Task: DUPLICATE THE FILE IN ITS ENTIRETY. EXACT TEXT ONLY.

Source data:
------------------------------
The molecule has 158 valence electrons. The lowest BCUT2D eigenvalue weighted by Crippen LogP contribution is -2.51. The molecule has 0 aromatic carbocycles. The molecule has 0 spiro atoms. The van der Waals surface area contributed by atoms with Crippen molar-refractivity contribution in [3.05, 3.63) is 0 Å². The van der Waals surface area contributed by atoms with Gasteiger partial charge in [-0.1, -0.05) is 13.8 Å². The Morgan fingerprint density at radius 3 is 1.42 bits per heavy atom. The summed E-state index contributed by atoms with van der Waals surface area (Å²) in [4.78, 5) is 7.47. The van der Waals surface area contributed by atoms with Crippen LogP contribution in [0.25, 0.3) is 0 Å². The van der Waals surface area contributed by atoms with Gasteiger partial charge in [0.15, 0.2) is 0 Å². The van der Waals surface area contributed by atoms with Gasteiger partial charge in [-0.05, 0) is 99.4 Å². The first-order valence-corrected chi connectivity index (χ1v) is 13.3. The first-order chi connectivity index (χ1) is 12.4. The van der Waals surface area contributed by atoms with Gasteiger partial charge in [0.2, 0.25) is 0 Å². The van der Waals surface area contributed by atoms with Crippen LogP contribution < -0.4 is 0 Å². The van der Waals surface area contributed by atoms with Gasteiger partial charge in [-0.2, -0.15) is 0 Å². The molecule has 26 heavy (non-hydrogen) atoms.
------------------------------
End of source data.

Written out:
The molecule has 158 valence electrons. The lowest BCUT2D eigenvalue weighted by Crippen LogP contribution is -2.51. The molecule has 0 aromatic carbocycles. The molecule has 0 spiro atoms. The van der Waals surface area contributed by atoms with Crippen molar-refractivity contribution in [3.05, 3.63) is 0 Å². The van der Waals surface area contributed by atoms with Gasteiger partial charge in [-0.1, -0.05) is 13.8 Å². The Morgan fingerprint density at radius 3 is 1.42 bits per heavy atom. The summed E-state index contributed by atoms with van der Waals surface area (Å²) in [4.78, 5) is 7.47. The van der Waals surface area contributed by atoms with Crippen LogP contribution in [0.25, 0.3) is 0 Å². The van der Waals surface area contributed by atoms with Gasteiger partial charge in [0.15, 0.2) is 0 Å². The van der Waals surface area contributed by atoms with Gasteiger partial charge in [-0.05, 0) is 99.4 Å². The first-order valence-corrected chi connectivity index (χ1v) is 13.3. The first-order chi connectivity index (χ1) is 12.4. The van der Waals surface area contributed by atoms with Gasteiger partial charge in [0.2, 0.25) is 0 Å². The van der Waals surface area contributed by atoms with Crippen LogP contribution < -0.4 is 0 Å². The van der Waals surface area contributed by atoms with Gasteiger partial charge in [-0.2, -0.15) is 0 Å². The molecule has 26 heavy (non-hydrogen) atoms.